Local leaders in town are taking action on expanding post-secondary education opportunities in Vanderhoof.
Around 50 people gathered for a community workshop on May 5 in the McLeod School conference room, including representatives from First Nations, government, social agencies and industry.
The workshop kicked off with presentations from current Nechako Valley Educators including Eugene Marks, the Director of Instruction, from School District #91, Dr. Blanca Schorcht, the Regional Chair of South-Central University of Northern BC and John Bowman, President of the College of New Caledonia (CNC) and Maureen Mallais, Regional Director of CNC.
Nate Bello, the former mayor of Quesnel also did a presentation on “the Quesnel experience’ in which he told the story of how Quesnel went about successfully expanding its post-secondary education opportunities.
Small discussion groups were then held in which those in attendance brainstormed ideas on the vision for post-secondary education in the Nechako Valley and how to go about realizing the vision.
Vanderhoof Mayor Gerry Thiessen says he was very encouraged by the workshop.
“It was a huge success,” he said.
“I was very impressed by the number of people that came – we sent about 60 invites and close to 50 people attended – that to me was just immense to see that there are that many people in our community that were interested in post-secondary education,” he said.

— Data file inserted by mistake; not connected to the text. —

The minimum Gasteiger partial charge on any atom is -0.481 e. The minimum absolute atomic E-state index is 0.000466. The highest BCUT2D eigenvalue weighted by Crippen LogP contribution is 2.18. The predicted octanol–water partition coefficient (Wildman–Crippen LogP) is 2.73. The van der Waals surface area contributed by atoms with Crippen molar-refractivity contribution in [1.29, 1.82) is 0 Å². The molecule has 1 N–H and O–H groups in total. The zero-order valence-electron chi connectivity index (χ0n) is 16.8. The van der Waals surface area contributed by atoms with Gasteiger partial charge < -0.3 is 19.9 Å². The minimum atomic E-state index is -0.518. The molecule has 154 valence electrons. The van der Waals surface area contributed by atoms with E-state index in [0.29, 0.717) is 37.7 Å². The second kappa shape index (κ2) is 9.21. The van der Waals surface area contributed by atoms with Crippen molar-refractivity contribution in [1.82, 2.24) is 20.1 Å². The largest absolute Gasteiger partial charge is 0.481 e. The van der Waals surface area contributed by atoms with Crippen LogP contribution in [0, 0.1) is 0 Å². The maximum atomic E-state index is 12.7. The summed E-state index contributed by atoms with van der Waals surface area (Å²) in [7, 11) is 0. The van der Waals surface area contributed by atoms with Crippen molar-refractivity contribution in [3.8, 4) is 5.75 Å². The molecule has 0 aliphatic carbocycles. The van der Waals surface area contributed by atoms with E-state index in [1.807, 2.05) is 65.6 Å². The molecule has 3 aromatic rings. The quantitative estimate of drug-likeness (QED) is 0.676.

He added that when he ran for election one of his key focuses was looking at the opportunities to diversify the community and the economy.
“Logging and the trees – as good as they have been to us over the years we can’t be guaranteed that in the future so we need to make sure we diversify as much as we can.
“The only way you can ensure that you’re going to be as recession proof as possible is to have an educated community,” he said.
District staff are looking through the ideas brought forward from the brainstorming sessions before moving forward with starting a committee to spearhead the cause.
The meeting was the first stage of what’s likely to be a relatively lengthy process.
“You don’t go from where we are now to success overnight – we heard in the Quesnel situation that it was a two year process,” he said.